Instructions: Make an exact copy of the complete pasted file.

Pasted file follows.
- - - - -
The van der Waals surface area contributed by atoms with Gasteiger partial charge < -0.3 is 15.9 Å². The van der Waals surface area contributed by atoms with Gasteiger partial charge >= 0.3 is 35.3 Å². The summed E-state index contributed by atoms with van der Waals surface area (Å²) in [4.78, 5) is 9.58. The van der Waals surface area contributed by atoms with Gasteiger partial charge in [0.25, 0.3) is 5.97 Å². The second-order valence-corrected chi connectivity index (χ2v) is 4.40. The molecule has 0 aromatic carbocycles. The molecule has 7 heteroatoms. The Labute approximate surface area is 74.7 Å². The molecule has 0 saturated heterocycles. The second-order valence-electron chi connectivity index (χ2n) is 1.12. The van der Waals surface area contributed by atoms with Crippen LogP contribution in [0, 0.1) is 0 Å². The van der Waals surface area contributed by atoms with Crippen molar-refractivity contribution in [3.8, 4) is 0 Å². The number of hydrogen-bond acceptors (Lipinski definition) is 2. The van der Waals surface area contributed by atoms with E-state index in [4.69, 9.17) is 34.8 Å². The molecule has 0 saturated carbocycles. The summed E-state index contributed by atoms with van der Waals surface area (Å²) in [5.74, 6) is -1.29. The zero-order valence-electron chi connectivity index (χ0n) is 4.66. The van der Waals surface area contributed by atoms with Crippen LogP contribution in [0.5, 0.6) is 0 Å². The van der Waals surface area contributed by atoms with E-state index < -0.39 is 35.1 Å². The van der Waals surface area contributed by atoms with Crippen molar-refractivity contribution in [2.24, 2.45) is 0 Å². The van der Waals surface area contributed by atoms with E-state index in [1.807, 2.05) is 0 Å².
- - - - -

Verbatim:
The van der Waals surface area contributed by atoms with Gasteiger partial charge < -0.3 is 15.9 Å². The van der Waals surface area contributed by atoms with Gasteiger partial charge >= 0.3 is 35.3 Å². The summed E-state index contributed by atoms with van der Waals surface area (Å²) in [4.78, 5) is 9.58. The van der Waals surface area contributed by atoms with Gasteiger partial charge in [0.25, 0.3) is 5.97 Å². The second-order valence-corrected chi connectivity index (χ2v) is 4.40. The molecule has 0 aromatic carbocycles. The molecule has 7 heteroatoms. The Labute approximate surface area is 74.7 Å². The molecule has 0 saturated heterocycles. The second-order valence-electron chi connectivity index (χ2n) is 1.12. The van der Waals surface area contributed by atoms with Crippen LogP contribution in [0, 0.1) is 0 Å². The van der Waals surface area contributed by atoms with Crippen molar-refractivity contribution in [3.8, 4) is 0 Å². The number of hydrogen-bond acceptors (Lipinski definition) is 2. The van der Waals surface area contributed by atoms with E-state index in [4.69, 9.17) is 34.8 Å². The molecule has 0 saturated carbocycles. The summed E-state index contributed by atoms with van der Waals surface area (Å²) in [5.74, 6) is -1.29. The zero-order valence-electron chi connectivity index (χ0n) is 4.66. The van der Waals surface area contributed by atoms with Crippen LogP contribution in [0.5, 0.6) is 0 Å². The van der Waals surface area contributed by atoms with E-state index < -0.39 is 35.1 Å². The van der Waals surface area contributed by atoms with Crippen molar-refractivity contribution in [2.24, 2.45) is 0 Å². The van der Waals surface area contributed by atoms with E-state index in [1.807, 2.05) is 0 Å².